One of the remarkable things about the Catholic Church is that it is able to produce a 581-page compendium of doctrine when Jesus didn't teach much in the way of doctrine. He lived a life and, through his words and actions, gave us glimpses into the nature of God. But he didn't give us a structure of doctrine or of morality.
But does that mean that the catechism is a human fabrication, mere opinions loosely related to the life and teachings of Christ? The Catholic answer to that is a definite "no." We maintain that the doctrines we propound today are the result of 2,000 years of collective reflection and judgment on what is contained in Scriptures. And we have the guarantee of Scripture itself that the church is "the pillar and bulwark of the truth" (1 Timothy 3:15).
When, for example, someone stated an opinion about the nature of God which seemed to be a new insight, the church reflected on that opinion in the light of Scripture to determine its truth. Sometimes, an erroneous opinion helped the church clarify its own point of view. The result was a new doctrine.
Perhaps this is most evident with the doctrine of the Trinity.
There are few direct references in Scripture to God as Father, Son and Holy Spirit and there is no reference to God as three persons sharing one divine nature. This understanding was developed in response to a fourth century preacher named Arius.
Arius taught that Jesus was not God, but was created by God. Jesus did not exist from eternity, but although he was perfect, was created at a certain point in time. Arius' followers also maintained that the Holy Spirit was of lesser importance than either the Father or the Son, that he was God's servant.
This outlook was influential enough that the church called the Council of Nicea to deal with it. The final result was the Nicene Creed, an elaboration on the earlier Apostles' Creed, which was intended to dispel the Arian heresy.
Jesus, the church noted, had proclaimed his identity with God in statements such as "The Father and I are One" (John 10:30). Indeed, it was precisely these sorts of statements — blasphemy to the Jews — that spurred the Jewish leaders' determination to kill Jesus. Jesus' claim to be one with the Father was not a peripheral part of his ministry; it was the very core of his identity. Ultimately, one cannot say that Jesus was a good moral teacher, but not divine. Either admit that Jesus is one with the Father or denounce him as a mad fool.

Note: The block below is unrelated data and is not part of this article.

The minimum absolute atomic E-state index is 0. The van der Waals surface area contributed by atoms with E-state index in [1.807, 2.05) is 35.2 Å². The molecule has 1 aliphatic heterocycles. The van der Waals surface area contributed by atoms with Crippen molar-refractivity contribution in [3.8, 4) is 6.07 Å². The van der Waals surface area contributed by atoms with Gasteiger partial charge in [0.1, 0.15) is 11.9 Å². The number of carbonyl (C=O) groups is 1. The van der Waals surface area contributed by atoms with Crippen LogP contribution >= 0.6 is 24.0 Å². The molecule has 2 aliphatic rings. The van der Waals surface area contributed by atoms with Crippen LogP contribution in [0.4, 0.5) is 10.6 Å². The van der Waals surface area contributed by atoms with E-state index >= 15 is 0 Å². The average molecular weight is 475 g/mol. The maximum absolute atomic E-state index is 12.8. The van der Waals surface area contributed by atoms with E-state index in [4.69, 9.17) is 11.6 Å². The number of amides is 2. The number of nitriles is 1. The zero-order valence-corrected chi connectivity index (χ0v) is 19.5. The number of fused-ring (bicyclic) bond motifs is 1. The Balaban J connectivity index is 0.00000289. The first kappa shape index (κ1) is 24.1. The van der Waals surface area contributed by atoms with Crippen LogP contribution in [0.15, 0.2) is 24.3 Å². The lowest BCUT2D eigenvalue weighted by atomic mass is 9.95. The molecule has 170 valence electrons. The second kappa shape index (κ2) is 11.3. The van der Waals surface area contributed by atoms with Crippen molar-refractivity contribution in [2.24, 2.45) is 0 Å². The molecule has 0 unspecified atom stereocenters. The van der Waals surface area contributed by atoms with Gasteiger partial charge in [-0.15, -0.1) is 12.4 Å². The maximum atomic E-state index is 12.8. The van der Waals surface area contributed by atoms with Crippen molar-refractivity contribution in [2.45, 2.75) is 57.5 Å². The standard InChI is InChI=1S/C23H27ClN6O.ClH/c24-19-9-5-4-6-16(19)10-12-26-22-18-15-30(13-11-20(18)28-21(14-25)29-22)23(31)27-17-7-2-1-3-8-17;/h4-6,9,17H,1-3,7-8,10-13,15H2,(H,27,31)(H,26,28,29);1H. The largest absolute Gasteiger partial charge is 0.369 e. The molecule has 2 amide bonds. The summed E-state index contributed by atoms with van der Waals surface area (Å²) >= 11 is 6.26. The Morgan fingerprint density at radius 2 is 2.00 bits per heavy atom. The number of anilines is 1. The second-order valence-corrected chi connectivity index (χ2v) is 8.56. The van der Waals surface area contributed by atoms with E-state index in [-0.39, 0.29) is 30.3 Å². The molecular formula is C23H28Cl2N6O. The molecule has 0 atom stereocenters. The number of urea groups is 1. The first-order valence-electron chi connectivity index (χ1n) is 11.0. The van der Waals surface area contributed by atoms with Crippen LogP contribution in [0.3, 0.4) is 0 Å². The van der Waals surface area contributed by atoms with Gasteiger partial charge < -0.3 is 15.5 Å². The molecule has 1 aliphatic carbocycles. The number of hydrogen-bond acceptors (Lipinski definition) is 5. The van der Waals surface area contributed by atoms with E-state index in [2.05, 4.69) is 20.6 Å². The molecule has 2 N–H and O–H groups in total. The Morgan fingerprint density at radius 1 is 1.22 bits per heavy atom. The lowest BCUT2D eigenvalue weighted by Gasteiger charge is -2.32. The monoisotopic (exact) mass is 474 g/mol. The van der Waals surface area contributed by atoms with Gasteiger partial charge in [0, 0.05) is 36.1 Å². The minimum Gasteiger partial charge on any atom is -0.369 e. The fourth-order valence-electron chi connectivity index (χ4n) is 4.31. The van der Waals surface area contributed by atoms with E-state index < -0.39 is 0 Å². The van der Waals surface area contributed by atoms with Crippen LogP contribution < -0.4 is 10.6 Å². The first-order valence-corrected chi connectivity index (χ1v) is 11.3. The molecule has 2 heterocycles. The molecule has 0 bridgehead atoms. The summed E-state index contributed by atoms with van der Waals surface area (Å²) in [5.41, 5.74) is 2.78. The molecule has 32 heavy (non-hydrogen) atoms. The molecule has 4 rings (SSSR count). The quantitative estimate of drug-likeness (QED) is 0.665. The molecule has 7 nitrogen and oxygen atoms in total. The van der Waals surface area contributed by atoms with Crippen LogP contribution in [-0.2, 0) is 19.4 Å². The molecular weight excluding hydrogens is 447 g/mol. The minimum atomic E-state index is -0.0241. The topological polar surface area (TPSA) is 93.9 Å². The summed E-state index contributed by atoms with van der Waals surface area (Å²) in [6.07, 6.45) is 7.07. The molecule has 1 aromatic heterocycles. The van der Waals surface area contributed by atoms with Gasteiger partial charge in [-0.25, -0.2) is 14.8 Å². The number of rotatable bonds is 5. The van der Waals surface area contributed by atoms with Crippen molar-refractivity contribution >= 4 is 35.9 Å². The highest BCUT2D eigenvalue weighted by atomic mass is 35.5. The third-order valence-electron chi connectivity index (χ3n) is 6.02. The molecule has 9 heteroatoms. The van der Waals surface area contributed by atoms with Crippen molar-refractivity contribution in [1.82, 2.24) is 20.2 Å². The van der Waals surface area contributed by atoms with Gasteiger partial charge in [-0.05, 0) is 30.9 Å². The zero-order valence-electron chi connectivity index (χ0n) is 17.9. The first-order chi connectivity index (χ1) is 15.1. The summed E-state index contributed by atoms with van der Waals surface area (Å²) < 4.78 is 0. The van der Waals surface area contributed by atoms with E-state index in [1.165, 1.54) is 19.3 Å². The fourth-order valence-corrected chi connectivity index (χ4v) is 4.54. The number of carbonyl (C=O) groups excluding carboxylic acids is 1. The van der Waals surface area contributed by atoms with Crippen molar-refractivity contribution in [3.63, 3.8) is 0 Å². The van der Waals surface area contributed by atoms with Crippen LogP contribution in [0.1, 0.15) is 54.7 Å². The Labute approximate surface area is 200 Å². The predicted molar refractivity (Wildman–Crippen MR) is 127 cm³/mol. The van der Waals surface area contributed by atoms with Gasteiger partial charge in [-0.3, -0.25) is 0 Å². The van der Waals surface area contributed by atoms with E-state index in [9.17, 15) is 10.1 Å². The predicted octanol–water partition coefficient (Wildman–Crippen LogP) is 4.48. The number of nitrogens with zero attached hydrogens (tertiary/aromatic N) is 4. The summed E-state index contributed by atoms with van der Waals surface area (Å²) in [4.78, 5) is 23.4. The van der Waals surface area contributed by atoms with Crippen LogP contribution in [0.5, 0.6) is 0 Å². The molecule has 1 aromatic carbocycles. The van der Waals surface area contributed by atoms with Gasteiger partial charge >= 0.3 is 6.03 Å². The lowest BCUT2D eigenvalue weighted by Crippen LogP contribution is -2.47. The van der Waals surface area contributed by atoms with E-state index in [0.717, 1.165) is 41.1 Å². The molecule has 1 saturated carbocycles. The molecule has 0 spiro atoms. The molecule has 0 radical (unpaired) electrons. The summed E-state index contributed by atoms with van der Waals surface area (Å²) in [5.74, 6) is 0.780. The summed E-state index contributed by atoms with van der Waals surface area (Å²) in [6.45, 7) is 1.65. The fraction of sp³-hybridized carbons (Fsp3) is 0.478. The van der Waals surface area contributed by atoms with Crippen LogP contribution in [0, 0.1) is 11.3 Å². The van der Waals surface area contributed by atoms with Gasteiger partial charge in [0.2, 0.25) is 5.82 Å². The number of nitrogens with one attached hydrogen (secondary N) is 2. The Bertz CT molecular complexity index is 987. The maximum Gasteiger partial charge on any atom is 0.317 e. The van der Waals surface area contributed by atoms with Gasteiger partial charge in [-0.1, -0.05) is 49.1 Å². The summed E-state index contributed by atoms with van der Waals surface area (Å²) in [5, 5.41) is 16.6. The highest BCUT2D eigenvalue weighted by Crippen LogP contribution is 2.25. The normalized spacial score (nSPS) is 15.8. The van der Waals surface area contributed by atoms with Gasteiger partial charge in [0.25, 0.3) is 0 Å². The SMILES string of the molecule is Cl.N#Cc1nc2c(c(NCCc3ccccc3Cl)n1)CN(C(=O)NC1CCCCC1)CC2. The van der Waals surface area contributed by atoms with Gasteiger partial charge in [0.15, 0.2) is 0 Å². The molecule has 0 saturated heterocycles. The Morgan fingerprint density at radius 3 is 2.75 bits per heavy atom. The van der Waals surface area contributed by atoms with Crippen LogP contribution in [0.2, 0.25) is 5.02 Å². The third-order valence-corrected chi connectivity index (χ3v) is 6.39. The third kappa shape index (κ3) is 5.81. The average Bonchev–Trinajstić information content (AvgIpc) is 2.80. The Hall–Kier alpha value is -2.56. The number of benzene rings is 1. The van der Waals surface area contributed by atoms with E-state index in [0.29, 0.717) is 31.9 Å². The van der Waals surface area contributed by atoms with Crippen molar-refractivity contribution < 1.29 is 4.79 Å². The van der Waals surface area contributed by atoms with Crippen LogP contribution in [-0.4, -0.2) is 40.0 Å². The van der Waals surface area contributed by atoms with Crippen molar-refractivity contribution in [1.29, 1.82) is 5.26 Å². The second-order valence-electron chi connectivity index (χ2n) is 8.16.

As for the Holy Spirit, many New Testament passages testify to the Spirit's equality with the Father and the Son. Jesus' last words to his disciples, for example, were to "make disciples of all nations, baptizing them in the name of the Father and of the Son and of the Holy Spirit" (Matthew 28:19).
The church also rejected another heresy. Sabellius made the opposite mistake of Arius. Instead of downgrading Jesus, Sabellius denied that any distinction exists between the Father and the Son. The church again turned to Scripture and found Jesus saying, "I testify on my own behalf and the Father who sent me testifies on my behalf" (John 8:18).
Out of this process of reflection, the church came to speak of a God who is One, but composed of three distinct persons. It came to understand God not as a solitary God who has no experience of intimacy, but as a community of persons for whom love is the prime reality. This love is so boundless that it overflows into creation.
The church maintains that it is impossible to believe in the mystery of Christ — the Word made Flesh — without also believing the doctrine of the Trinity. And other doctrines, particularly those of grace and eternal life as our sharing in the life of God, are also incomprehensible unless we believe in God as Trinity.
Moreover, the doctrine of the Trinity has much to offer our war-like and wounded society. We suffer from a precarious quality to even the most intimate interpersonal relations, a dog-eat-dog ethic in economic life and a determination not to submit to any being greater than oneself. The harmony and love within the Trinity make it the perfect model for any human community, but especially for one rooted in rugged individualism. In particular, we have the example of Christ who "emptied himself, . . . humbled himself and became obedient" (Philippians 2:6-8).
But our efforts to imitate the Trinity in our families and other human communities are — as important as those efforts are — but a shadow of the more brilliant reality to which we are called. For we are made not just to be like God, but to share in his life. Through grace and in eternal life, we become God's adopted children, sharers in the very life of the Trinity. What precisely this means we now have but the faintest glimpses. But we do have Jesus' promise: "Those who love me will keep my word and my Father will love them, and we will come to them and make our home with them" (John 14:23).
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